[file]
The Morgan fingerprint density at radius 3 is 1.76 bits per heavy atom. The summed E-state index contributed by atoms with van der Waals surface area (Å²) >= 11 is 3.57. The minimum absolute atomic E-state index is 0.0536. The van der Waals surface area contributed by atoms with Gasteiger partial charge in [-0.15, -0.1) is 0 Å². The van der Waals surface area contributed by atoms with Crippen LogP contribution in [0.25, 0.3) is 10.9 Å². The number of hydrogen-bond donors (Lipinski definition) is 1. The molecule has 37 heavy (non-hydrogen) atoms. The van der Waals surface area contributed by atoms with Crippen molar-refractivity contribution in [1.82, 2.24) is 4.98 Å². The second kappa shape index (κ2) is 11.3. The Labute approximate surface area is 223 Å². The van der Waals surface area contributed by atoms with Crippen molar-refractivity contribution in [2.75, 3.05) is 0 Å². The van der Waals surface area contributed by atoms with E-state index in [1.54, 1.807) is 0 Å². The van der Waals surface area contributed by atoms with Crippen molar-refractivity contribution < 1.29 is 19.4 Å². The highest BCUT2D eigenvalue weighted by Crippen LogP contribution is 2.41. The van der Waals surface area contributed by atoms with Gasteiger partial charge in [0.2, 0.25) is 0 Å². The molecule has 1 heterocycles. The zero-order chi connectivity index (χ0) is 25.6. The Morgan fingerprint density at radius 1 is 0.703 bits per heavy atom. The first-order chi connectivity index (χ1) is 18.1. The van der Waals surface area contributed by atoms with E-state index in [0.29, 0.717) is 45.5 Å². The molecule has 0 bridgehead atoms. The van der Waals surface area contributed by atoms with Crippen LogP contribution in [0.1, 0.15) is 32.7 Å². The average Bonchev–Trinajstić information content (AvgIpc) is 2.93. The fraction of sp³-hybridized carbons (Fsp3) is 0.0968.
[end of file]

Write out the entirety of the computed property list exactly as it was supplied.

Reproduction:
The Morgan fingerprint density at radius 3 is 1.76 bits per heavy atom. The summed E-state index contributed by atoms with van der Waals surface area (Å²) >= 11 is 3.57. The minimum absolute atomic E-state index is 0.0536. The van der Waals surface area contributed by atoms with Gasteiger partial charge in [-0.15, -0.1) is 0 Å². The van der Waals surface area contributed by atoms with Crippen LogP contribution in [0.25, 0.3) is 10.9 Å². The number of hydrogen-bond donors (Lipinski definition) is 1. The molecule has 37 heavy (non-hydrogen) atoms. The van der Waals surface area contributed by atoms with Crippen molar-refractivity contribution in [1.82, 2.24) is 4.98 Å². The second kappa shape index (κ2) is 11.3. The Labute approximate surface area is 223 Å². The van der Waals surface area contributed by atoms with Crippen molar-refractivity contribution in [2.75, 3.05) is 0 Å². The van der Waals surface area contributed by atoms with E-state index in [1.54, 1.807) is 0 Å². The van der Waals surface area contributed by atoms with Crippen molar-refractivity contribution < 1.29 is 19.4 Å². The highest BCUT2D eigenvalue weighted by Crippen LogP contribution is 2.41. The van der Waals surface area contributed by atoms with Gasteiger partial charge in [0.2, 0.25) is 0 Å². The molecule has 1 heterocycles. The zero-order chi connectivity index (χ0) is 25.6. The Morgan fingerprint density at radius 1 is 0.703 bits per heavy atom. The first-order chi connectivity index (χ1) is 18.1. The van der Waals surface area contributed by atoms with E-state index in [0.29, 0.717) is 45.5 Å². The molecule has 0 bridgehead atoms. The van der Waals surface area contributed by atoms with Crippen LogP contribution in [0.1, 0.15) is 32.7 Å². The average Bonchev–Trinajstić information content (AvgIpc) is 2.93. The fraction of sp³-hybridized carbons (Fsp3) is 0.0968.